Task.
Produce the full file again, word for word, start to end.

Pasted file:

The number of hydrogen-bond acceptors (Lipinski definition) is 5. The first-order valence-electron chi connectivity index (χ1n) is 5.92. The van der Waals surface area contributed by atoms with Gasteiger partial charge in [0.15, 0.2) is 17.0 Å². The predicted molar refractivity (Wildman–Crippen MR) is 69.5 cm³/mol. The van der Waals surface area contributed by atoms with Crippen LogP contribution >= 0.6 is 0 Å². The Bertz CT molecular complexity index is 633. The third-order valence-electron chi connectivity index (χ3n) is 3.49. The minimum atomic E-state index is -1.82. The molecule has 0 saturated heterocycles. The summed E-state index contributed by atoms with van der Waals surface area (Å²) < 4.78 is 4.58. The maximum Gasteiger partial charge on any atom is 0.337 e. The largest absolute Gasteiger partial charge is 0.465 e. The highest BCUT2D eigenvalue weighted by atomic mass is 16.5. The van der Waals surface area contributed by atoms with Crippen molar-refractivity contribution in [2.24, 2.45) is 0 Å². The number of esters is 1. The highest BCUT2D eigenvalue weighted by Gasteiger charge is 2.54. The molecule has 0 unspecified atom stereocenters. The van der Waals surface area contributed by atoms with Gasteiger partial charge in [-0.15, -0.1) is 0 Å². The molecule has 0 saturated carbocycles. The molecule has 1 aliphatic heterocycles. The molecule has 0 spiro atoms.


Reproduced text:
The number of hydrogen-bond acceptors (Lipinski definition) is 5. The first-order valence-electron chi connectivity index (χ1n) is 5.92. The van der Waals surface area contributed by atoms with Gasteiger partial charge in [0.15, 0.2) is 17.0 Å². The predicted molar refractivity (Wildman–Crippen MR) is 69.5 cm³/mol. The van der Waals surface area contributed by atoms with Crippen LogP contribution >= 0.6 is 0 Å². The Bertz CT molecular complexity index is 633. The third-order valence-electron chi connectivity index (χ3n) is 3.49. The minimum atomic E-state index is -1.82. The molecule has 0 saturated heterocycles. The summed E-state index contributed by atoms with van der Waals surface area (Å²) < 4.78 is 4.58. The maximum Gasteiger partial charge on any atom is 0.337 e. The largest absolute Gasteiger partial charge is 0.465 e. The highest BCUT2D eigenvalue weighted by atomic mass is 16.5. The van der Waals surface area contributed by atoms with Crippen molar-refractivity contribution in [2.24, 2.45) is 0 Å². The number of esters is 1. The highest BCUT2D eigenvalue weighted by Gasteiger charge is 2.54. The molecule has 0 unspecified atom stereocenters. The van der Waals surface area contributed by atoms with Gasteiger partial charge in [-0.15, -0.1) is 0 Å². The molecule has 0 saturated carbocycles. The molecule has 1 aliphatic heterocycles. The molecule has 0 spiro atoms.